1. I agree, it’s a fantastic letter. It respond to several of the things Young Jamey said so precisely that it almost appears to not be a form letter, but there are certain parts that don’t relate to what I said, making me think it must have been a generic (albeit detailed) response.

      You’re welcome to share it (and/or this entry) as you wish.

  7. That’s really interesting. I enjoyed reading the responses from these companies in 1995… and even know Don from his work running WBC. All similar, some helpful, some matter-of-fact in tone. I think it shows a somewhat fearful side to the industry roughly 20 years ago… maybe that’s still the case with larger companies, maybe not… but I’d like to think that publishers now- even if they don’t consider submissions- are generally more helpful and less afraid of legal action for receipt of something in the mail.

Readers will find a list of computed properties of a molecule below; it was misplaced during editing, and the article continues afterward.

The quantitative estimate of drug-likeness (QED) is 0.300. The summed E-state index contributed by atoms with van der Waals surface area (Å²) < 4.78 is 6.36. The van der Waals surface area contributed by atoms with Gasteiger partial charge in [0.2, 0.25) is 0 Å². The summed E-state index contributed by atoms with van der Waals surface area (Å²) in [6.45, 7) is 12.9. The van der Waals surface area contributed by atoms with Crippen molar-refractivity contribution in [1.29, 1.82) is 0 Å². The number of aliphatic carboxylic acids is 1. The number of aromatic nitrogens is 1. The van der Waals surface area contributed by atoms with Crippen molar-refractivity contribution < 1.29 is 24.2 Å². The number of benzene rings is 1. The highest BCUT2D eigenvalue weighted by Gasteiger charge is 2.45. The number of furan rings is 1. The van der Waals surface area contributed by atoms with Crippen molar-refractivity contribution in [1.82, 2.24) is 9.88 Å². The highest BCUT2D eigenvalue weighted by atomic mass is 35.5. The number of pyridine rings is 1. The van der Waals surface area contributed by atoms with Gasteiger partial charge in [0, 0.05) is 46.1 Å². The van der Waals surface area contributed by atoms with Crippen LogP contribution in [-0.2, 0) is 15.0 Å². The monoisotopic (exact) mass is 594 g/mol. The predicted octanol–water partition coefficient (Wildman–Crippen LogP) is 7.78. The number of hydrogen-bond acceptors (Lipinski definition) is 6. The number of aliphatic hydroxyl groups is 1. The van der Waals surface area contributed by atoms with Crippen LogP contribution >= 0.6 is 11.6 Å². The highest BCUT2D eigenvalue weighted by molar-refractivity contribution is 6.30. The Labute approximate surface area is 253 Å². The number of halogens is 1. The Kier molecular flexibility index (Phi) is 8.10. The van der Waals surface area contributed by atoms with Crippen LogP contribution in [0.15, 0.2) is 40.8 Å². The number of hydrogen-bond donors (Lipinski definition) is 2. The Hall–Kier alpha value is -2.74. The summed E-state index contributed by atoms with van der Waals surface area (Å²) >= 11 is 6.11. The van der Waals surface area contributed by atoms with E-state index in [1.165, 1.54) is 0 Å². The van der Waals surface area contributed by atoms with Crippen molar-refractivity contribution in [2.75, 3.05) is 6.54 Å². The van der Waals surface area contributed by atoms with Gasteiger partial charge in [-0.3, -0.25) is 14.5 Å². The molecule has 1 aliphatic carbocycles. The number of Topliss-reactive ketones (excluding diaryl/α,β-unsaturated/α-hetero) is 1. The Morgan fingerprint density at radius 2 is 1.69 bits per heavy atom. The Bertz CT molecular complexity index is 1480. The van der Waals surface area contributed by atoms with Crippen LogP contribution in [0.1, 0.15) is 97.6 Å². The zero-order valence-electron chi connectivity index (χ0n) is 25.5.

When I’m asked if I accept submissions, the answer is usually no simply because of the amount of work I’m already engaged in with games in development or production. But I always point designers to helpful resources and other publishers should they find luck with them.

  8. I sent a 10-page (notebook, with chads still on) instruction booklet to Jaleco for my new roller derby game. It was inspirted by the late 80s “Rollergames” show that came on. It was even colored…in marker.

    They sent me a great reply, and told me to keep making games. I have.

    Dear Mr. Stegmaier….